Prince Charming is about a very narrow form of pleasure created by men under Walt Disney's employ. It reduces female attraction to narrow and superficial charm. This isn't Prince Good. It's Prince Charming. Complaints against Prince Charming aren't about high or low art; they are about ideology. Goodness and worth are equated to superficial charm, often with little to back it up. Sure, over time, Prince Charming characterizations have broadened a little — especially if the boys are in the lead, and not just the love interest — but their superficiality always invoke a sense of mistrust, which has led fans to question their practicality and their suitability (and made viewers wonder which matches would inevitably end in divorce).
If you search the term "Prince Charming" in Amazon's book section, there are more than 4,000 results. There are fictional romances about Prince Charmings who sweep women off their feet, and a slew of self-help books aiming to help women manage soaring expectations. There are treatments about chastity and religion, about the myth of the "perfect mate," about money management, and countless others seeking to disenchant women infatuated by the trope.
But setting all this aside, and assuming for a moment that Prince Charming is an ideal partner, who would ever consider Frozen's Prince Hans to be him? The film presents young Anna with two suitors: Hans and Kristoff. One turns out to be evil, and the other is good. Frozen does not question the worth in finding a good romantic partner. It only skewers an essential part of the Prince Charming mythos that Disney itself has fostered: That worth, goodness, and love can be ascertained immediately after meeting a person.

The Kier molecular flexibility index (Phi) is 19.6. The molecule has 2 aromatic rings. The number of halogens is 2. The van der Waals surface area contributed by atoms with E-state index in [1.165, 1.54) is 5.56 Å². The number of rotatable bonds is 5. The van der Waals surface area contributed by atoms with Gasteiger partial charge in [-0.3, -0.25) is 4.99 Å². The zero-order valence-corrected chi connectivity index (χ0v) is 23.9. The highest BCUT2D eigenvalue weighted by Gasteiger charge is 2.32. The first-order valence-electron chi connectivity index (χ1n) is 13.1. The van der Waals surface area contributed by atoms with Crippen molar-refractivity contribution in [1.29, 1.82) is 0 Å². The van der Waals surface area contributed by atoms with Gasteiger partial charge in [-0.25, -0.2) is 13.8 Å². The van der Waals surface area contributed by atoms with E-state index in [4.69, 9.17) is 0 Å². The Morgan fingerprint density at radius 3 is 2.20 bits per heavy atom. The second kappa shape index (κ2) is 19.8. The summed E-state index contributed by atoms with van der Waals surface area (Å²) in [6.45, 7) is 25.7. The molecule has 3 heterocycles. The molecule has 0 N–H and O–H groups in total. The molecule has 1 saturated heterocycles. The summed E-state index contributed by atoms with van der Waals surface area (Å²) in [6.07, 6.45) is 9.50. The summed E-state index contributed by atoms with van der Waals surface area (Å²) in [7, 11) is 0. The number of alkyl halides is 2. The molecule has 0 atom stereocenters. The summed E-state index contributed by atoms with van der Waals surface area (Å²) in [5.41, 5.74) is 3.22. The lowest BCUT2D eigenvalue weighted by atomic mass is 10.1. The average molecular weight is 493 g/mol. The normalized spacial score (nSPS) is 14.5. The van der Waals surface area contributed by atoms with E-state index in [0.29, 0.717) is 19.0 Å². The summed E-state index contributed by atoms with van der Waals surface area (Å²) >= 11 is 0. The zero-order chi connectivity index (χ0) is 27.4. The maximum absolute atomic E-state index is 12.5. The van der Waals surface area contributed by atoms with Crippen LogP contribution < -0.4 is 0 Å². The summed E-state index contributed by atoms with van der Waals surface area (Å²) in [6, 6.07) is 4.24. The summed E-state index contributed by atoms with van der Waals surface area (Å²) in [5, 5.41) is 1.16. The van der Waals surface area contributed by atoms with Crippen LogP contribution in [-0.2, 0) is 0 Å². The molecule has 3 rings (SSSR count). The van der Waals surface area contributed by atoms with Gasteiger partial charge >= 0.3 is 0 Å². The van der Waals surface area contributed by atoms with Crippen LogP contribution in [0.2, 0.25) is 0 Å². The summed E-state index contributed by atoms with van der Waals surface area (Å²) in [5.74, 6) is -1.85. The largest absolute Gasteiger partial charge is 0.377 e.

Frozen is a calculated and explicit questioning of the Disney films that came before it. It isn't about romance, but sisterhood, told through Disney's long-established fairy tale language. It both reflects the long-established elements and skewers them. There are castles and magic, girls and boys, love and danger, wacky sidekicks and life lessons. The key difference is that they don't unfold as Disney has long conditioned us to expect.
Unlike many of Disney's princess movies, Frozen doesn't pit women against each other. There are no evil mothers or stepsisters making life miserable, nor any wicked witches cruelly threatening the lives of our heroes. There are just two sisters, Anna and Elsa, learning how to trust each other and find their place in the world as they navigate life (and in the case of Anna, romance).